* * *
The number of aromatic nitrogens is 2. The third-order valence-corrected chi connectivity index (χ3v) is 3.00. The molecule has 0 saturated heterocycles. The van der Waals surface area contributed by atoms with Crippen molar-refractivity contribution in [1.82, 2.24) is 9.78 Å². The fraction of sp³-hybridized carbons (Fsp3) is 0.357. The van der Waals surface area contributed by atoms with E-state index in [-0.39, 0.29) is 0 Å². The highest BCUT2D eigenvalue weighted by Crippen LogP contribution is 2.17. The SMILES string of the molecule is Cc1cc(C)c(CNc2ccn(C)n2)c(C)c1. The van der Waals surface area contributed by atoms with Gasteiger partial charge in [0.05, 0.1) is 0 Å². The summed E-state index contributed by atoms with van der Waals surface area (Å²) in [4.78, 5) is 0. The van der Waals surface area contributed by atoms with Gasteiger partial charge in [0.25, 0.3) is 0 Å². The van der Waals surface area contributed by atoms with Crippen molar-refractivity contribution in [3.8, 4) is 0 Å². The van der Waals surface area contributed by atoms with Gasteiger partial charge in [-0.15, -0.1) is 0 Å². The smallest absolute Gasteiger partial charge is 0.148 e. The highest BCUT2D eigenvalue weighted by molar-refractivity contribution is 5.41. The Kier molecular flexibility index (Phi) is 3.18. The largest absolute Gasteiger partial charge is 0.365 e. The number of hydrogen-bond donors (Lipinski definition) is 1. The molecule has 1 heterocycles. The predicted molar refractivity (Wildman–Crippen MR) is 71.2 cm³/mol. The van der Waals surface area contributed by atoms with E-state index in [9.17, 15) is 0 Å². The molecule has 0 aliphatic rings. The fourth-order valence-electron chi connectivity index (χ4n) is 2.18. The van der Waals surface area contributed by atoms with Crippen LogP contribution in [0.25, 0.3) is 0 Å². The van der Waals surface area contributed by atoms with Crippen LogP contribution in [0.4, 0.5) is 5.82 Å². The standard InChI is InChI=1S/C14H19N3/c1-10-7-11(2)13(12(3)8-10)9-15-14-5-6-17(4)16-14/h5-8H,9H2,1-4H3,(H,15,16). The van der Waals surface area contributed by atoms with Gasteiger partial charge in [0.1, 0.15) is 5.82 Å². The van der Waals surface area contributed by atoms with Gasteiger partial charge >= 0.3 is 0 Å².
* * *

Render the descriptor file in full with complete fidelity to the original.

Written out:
The number of aromatic nitrogens is 2. The third-order valence-corrected chi connectivity index (χ3v) is 3.00. The molecule has 0 saturated heterocycles. The van der Waals surface area contributed by atoms with Crippen molar-refractivity contribution in [1.82, 2.24) is 9.78 Å². The fraction of sp³-hybridized carbons (Fsp3) is 0.357. The van der Waals surface area contributed by atoms with E-state index in [-0.39, 0.29) is 0 Å². The highest BCUT2D eigenvalue weighted by Crippen LogP contribution is 2.17. The SMILES string of the molecule is Cc1cc(C)c(CNc2ccn(C)n2)c(C)c1. The van der Waals surface area contributed by atoms with Gasteiger partial charge in [0.05, 0.1) is 0 Å². The summed E-state index contributed by atoms with van der Waals surface area (Å²) in [4.78, 5) is 0. The van der Waals surface area contributed by atoms with Gasteiger partial charge in [0.25, 0.3) is 0 Å². The van der Waals surface area contributed by atoms with Crippen molar-refractivity contribution in [3.8, 4) is 0 Å². The van der Waals surface area contributed by atoms with Gasteiger partial charge in [-0.15, -0.1) is 0 Å². The smallest absolute Gasteiger partial charge is 0.148 e. The highest BCUT2D eigenvalue weighted by molar-refractivity contribution is 5.41. The Kier molecular flexibility index (Phi) is 3.18. The largest absolute Gasteiger partial charge is 0.365 e. The number of hydrogen-bond donors (Lipinski definition) is 1. The molecule has 1 heterocycles. The predicted molar refractivity (Wildman–Crippen MR) is 71.2 cm³/mol. The van der Waals surface area contributed by atoms with E-state index in [9.17, 15) is 0 Å². The molecule has 0 aliphatic rings. The fourth-order valence-electron chi connectivity index (χ4n) is 2.18. The van der Waals surface area contributed by atoms with Crippen LogP contribution in [0.25, 0.3) is 0 Å². The van der Waals surface area contributed by atoms with Crippen LogP contribution in [0.4, 0.5) is 5.82 Å². The standard InChI is InChI=1S/C14H19N3/c1-10-7-11(2)13(12(3)8-10)9-15-14-5-6-17(4)16-14/h5-8H,9H2,1-4H3,(H,15,16). The van der Waals surface area contributed by atoms with Gasteiger partial charge in [0.1, 0.15) is 5.82 Å². The van der Waals surface area contributed by atoms with Gasteiger partial charge >= 0.3 is 0 Å².